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A Bridge Built By The Devil

Rakotzbrücke, also known as the Devil’s bridge is a bridge that looks like it’s been taken straight out of a fairytale. This little bridge is tucked away in the middle of nowhere in a small park in Saxony, Germany.

If you will search for the attractions in Kromlau, the Rakotzbrücke will certainly pop out. The largest park in Saxony was commissioned by Friedrich Herrmann Rötschke, the knight of Kromlau, in the middle of the 19th century.

The Medieval looking bridge is outstanding, however it dates back to 1860s. Its high canopy and reflection in the water of the river Rakotzsee create a full circle. The park also is proud of rich nature, its gardens and other architectural attractions


Rakotzbrücke is a storybook bridge that’s tucked away in the forest of Kromlauer Park in Saxony Germany. This bridge is one of the world’s most famous bridges, due to its design and age. It’s a place where people come from all over the world, just to get a glimpse of it – and of course, take hundreds of pictures.

It’s a unique bridge with an interesting history behind it, which makes it worth a visit if you’re in the area or go during the right season.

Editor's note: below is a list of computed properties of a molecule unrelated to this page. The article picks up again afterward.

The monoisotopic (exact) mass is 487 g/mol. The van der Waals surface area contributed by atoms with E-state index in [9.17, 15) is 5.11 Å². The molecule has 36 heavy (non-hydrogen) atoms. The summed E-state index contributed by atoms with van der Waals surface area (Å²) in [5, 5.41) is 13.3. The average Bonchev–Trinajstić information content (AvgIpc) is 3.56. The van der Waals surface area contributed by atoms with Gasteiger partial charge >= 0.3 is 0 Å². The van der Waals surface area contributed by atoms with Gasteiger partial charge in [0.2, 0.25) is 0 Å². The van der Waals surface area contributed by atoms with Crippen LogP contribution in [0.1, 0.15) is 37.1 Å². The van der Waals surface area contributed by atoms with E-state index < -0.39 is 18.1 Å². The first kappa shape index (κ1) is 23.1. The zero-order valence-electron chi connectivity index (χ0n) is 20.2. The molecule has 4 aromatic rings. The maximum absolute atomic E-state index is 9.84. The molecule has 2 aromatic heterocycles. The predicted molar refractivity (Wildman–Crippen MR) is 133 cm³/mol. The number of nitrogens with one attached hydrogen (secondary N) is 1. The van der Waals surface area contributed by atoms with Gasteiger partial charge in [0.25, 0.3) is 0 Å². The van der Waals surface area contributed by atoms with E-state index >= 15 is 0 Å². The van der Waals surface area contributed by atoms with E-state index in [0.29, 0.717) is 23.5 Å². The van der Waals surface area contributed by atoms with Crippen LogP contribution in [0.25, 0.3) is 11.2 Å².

Rakotzbrücke was commissioned in 1860 by a local knight. The bridge is also known under the name Devil’s Bridge, due to that this bridge was so dangerous and miraculous that it must have been built by the Devil himself.

It’s a thin arch stretching over the waters of lake Rakotzee and is built by hand with various local stones. The bridge is designed to be one half of a perfect circle. So when the water is still and clear, it creates an illusion of a perfect circle.

The legend behind the Devil’s Bridge

According to legends, the architect in charge (the local knight) had a deadline to complete the bridge. The legend says that he called on the Devil to help him finish his work, and the Devil agreed if he would deliver to him the first living being that crossed the bridge.

The Devil completed the bridge and the story goes on telling how smart the builders were and how they tricked the Devil. They tricked him by making a rooster or goat walk across the bridge instead of themselves. The Devil would resort to an angry rage and then slaughter the poor animal before leaving.


Rakotzbrücke bridge shutterstock

Devil's bridge


Content created and supplied by: Da_Nilla (via Opera News )

Friedrich Herrmann Rötschke Germany Kromlau Rakotzbrücke Saxony


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